IMF say end is near for Spanish house prices

  • 10 years ago
  • Uncategorized

 The International Monetary fund figures
show that Spain may now be at the end of house price reductions.

The Spanish property market has always been
of significant importance to overseas buyers where Spain remains an attractive
option for retirement and relocation. 
The International Monetary Fund statistics could mean that the downward
spiral of house prices in Spain coming to an end.

The IMF January 2015 reports provides various
reasons to suspect that the slump in prices is now nearing its end. These
include an analysis of past crises suggests that devaluation tends to end
between five and seven years after it begins.

Average household income and the cost of
renting, house prices are now back to near normal levels in all four countries
included in the study. In Spain each of these measures is now only around 10%
higher than its historical average.

Tharman Shanmugaratnam, chair of the IMF’s
policy steering body, calls for countries to move quickly to adopt structural

Tharman notes that our real problem today
is a lack of confidence in the medium to long term. “That lack of confidence
inhibits today’s activity and today’s growth, “ he said. Structural reforms
address this critical confidence gap, he says, citing Spain as an example where
such reforms have shown beneficial results. Reforms require some “political
courage,” he said, but it means “uplifting possibilities for people, and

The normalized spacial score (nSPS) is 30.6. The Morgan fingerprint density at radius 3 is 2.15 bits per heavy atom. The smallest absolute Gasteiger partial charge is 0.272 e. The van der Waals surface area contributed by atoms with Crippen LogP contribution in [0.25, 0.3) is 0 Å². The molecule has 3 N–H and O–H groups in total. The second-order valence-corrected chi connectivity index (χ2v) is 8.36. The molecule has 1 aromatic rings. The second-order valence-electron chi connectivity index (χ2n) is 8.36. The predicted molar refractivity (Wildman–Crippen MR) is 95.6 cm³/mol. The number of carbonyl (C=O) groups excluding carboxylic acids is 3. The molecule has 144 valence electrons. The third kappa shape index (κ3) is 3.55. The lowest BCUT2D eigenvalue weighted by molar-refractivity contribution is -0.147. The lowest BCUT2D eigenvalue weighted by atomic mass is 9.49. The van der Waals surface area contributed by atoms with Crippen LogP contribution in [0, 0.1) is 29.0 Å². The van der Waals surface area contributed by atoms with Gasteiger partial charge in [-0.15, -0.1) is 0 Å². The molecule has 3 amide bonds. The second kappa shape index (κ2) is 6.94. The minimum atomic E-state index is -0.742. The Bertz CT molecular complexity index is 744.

particularly, for the youth.”

Large house-price busts can leave countries
facing wide output gaps, a highly indebted private sector, and weaker bank
balance sheets. Addressing these problems simultaneously can be challenging, as
efforts often involve trade-offs (e.g., faster deleveraging can widen output
gaps). A careful and multi-pronged strategy is thus required to minimize
trade-offs and accelerate sustainable recovery. Important progress has been
made in this regard in all four countries. Priorities going forward vary across
countries, reflecting their specific circumstances. 

Importantly The IMF expects that the Spanish economy to expand going forward, reflecting in part major reforms and measures already taken to address the crisis

It’s not all good news

On the downside, there is no guarantee that
real interest rates will stay at their current low levels indefinitely, and an
eventual rise in interest rates to something closer to historical averages
could lead to renewed drops in house prices. In Spain a large overhang of
vacant houses—especially outside major urban areas is a negative factor in

Spain was hit badly with over contruction

The European housing crisis was most severe in Ireland and Spain, where overbuilding during the boom led to larger house price declines, higher spikes in unemployment, and bigger drops in construction activity. These forces in turn prompted a larger rise in nonperforming loans in Ireland and Spain, especially on loans to construction companies.

A new way forward?

Last year in the Netherlands, the
authorities introduced a temporary tax exemption for monetary gifts of up to
€100,000 if the recipient used the proceeds to pay down debt on new or existing
mortgages. More than 50,000 households signed up, with transfers totalling about
0.4 percent of GDP. This surge suggests that the measure could help ease
liquidity constraints at limited near-term fiscal cost, given that the vast
majority of transfers were unlikely to occur in the absence of the measure.
Such measures might be appropriate for Spain, encouraging more transfers between
cash-rich elderly and younger liquidity-constrained households.

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